Recently, I chanced upon a very interesting program about the power of consciousness. A Japanese scientist, Masaru Emoto, photographed the molecular structure of water in a bottle. He established the experiment with the water a few times, each time writing a few different words on the bottle: “I love you,” “I hate you,” “beauty.” The physical structure of the water profoundly changed with the different words: As the words “I hate you” were written on the bottle, the crystals were disordered and one choked the other; as the word “beauty” appeared on the bottle, a fantastic molecular shape appeared.
The experiment reminded me of the power of words in Jewish tradition, and concepts such as “shmirat halashon” (guarding one’s tongue, or speech).
I started thinking about place. Is a place transformed by the events that happen in it? Does place include the memory of historical situations?
I worked as an architect on the preservation of heritage sites, and the idea that memory shapes place has informed much of my work. The reality of a place is the sum of the different moments and histories that occurred in it. The role of the architect is to reveal the true essence of a place by creating a subtle connection among past, present, and future.
Heritage sites are built of many layers, each of them related to different parts of the local culture. Today, such places play an essential role in relation to the development of an inclusive identity. They offer opportunities for people to understand how diverse cultures can be connected through public space, and for people to experience the relationship of contemporary society to its history.
With the support of several foundations, I’ve recently launched an educational project that proposes to turn heritage sites into places of study, reflection, and meeting — creating activities for students from Jewish and non-Jewish schools around Europe. The basic concept asks: How might meaningful historical places speak about the present rather than the past?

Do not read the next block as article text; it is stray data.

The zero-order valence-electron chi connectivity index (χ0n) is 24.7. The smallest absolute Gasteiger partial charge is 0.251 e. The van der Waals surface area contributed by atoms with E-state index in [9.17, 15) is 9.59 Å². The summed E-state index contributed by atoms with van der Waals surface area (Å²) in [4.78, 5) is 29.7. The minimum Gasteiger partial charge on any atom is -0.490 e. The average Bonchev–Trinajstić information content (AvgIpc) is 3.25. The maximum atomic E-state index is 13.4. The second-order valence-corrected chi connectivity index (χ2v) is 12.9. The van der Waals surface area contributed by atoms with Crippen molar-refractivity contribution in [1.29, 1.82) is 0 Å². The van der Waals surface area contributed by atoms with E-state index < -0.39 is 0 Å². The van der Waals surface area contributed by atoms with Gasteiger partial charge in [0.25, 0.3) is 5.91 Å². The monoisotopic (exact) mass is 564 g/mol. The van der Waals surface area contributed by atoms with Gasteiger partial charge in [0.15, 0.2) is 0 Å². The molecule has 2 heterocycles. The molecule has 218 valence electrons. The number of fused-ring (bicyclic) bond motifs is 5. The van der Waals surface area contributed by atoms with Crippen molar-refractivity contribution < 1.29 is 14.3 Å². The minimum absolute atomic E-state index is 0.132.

In Paris, we worked on the fringes of the Jewish area known as the Marais, finding points of intersection between Asiatic immigration and the local gay area. We also worked in the ghetto in Barcelona and the Isola Tiberina in Rome. Every site led to new questions, all related to the Jewish experience of place, life, and society.
The Beit Project (thebeitproject.org) offers a form of chevruta study (partnered learning in which each student brings his or her own interpretation of a text) for children from different backgrounds who reside in a shared urban space. The children first create a sense of ownership of the place by building a nomadic school made of units that they will assemble and transform into a house of study, or beit midrash. They begin to understand the place through the research of any tangible and intangible traces of history they find, as well as through the extraction of concepts in the shadows of historical moments.
Then, the students begin to interpret those concepts in relation to contemporary situations. This interpretation of the place leads to a dialogue as the students engage peers and elders in interviews.
The word “beit” (or “bayit”) means “house,” and is often combined with other words to refer to various places: “beit sefer” means “house of the book” and refers to a school; “beit knesset” means “house of community” and refers to the synagogue. These designations include a notion of proximity with certain public places that propose a meaningful relationship with the urban environment.
This project promotes a new perspective on place, one that understands heritage as a complex set of relationships in which the site is only one visible aspect. The preservation of a site, then, becomes an opportunity to enable educational interactions and practices rather than creating a design of a fixed, enduring, or inactive object. We generally think of preservation as the conservation of a building or artifact. But preservation should be construed as a verb. We should emphasize the use of a heritage site as a platform to raise awareness of how contemporary society links its past, present, and future.email print